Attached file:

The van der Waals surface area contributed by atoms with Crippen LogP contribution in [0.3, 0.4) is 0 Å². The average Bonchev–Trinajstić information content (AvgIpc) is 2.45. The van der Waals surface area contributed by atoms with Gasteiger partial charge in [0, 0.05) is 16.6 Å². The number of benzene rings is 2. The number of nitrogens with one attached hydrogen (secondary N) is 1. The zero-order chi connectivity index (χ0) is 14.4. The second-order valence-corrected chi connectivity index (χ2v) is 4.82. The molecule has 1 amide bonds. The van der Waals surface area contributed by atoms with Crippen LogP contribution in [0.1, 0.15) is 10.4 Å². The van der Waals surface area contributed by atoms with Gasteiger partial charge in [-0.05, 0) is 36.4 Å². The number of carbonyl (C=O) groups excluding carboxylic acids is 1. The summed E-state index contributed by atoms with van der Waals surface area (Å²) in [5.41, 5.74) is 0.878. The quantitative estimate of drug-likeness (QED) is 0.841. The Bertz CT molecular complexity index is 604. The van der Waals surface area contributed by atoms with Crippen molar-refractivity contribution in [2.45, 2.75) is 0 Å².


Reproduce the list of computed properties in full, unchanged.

The van der Waals surface area contributed by atoms with Crippen LogP contribution in [0.3, 0.4) is 0 Å². The average Bonchev–Trinajstić information content (AvgIpc) is 2.45. The van der Waals surface area contributed by atoms with Gasteiger partial charge in [0, 0.05) is 16.6 Å². The number of benzene rings is 2. The number of nitrogens with one attached hydrogen (secondary N) is 1. The zero-order chi connectivity index (χ0) is 14.4. The second-order valence-corrected chi connectivity index (χ2v) is 4.82. The molecule has 1 amide bonds. The van der Waals surface area contributed by atoms with Crippen LogP contribution in [0.1, 0.15) is 10.4 Å². The van der Waals surface area contributed by atoms with Gasteiger partial charge in [-0.05, 0) is 36.4 Å². The number of carbonyl (C=O) groups excluding carboxylic acids is 1. The summed E-state index contributed by atoms with van der Waals surface area (Å²) in [5.41, 5.74) is 0.878. The quantitative estimate of drug-likeness (QED) is 0.841. The Bertz CT molecular complexity index is 604. The van der Waals surface area contributed by atoms with Crippen molar-refractivity contribution in [2.45, 2.75) is 0 Å².